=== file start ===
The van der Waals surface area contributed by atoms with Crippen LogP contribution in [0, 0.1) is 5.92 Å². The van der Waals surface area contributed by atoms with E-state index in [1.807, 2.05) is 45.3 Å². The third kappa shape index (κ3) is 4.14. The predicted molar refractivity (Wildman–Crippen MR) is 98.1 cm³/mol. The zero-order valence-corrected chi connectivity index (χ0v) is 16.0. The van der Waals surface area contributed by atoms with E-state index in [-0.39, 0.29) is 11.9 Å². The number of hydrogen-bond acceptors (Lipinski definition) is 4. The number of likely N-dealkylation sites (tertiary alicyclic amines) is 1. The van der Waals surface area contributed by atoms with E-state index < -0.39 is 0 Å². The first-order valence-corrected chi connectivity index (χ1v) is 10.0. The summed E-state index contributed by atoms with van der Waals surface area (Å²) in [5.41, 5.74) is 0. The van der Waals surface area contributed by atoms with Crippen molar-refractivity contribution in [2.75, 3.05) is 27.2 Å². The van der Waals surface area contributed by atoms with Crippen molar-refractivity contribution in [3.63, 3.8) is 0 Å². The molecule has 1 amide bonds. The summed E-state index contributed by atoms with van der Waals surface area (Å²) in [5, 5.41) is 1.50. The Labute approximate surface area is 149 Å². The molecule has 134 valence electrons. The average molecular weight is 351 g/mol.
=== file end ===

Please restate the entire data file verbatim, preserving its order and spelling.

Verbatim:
The van der Waals surface area contributed by atoms with Crippen LogP contribution in [0, 0.1) is 5.92 Å². The van der Waals surface area contributed by atoms with E-state index in [1.807, 2.05) is 45.3 Å². The third kappa shape index (κ3) is 4.14. The predicted molar refractivity (Wildman–Crippen MR) is 98.1 cm³/mol. The zero-order valence-corrected chi connectivity index (χ0v) is 16.0. The van der Waals surface area contributed by atoms with E-state index in [-0.39, 0.29) is 11.9 Å². The number of hydrogen-bond acceptors (Lipinski definition) is 4. The number of likely N-dealkylation sites (tertiary alicyclic amines) is 1. The van der Waals surface area contributed by atoms with E-state index < -0.39 is 0 Å². The first-order valence-corrected chi connectivity index (χ1v) is 10.0. The summed E-state index contributed by atoms with van der Waals surface area (Å²) in [5.41, 5.74) is 0. The van der Waals surface area contributed by atoms with Crippen molar-refractivity contribution in [2.75, 3.05) is 27.2 Å². The van der Waals surface area contributed by atoms with Crippen molar-refractivity contribution in [3.63, 3.8) is 0 Å². The molecule has 1 amide bonds. The summed E-state index contributed by atoms with van der Waals surface area (Å²) in [5, 5.41) is 1.50. The Labute approximate surface area is 149 Å². The molecule has 134 valence electrons. The average molecular weight is 351 g/mol.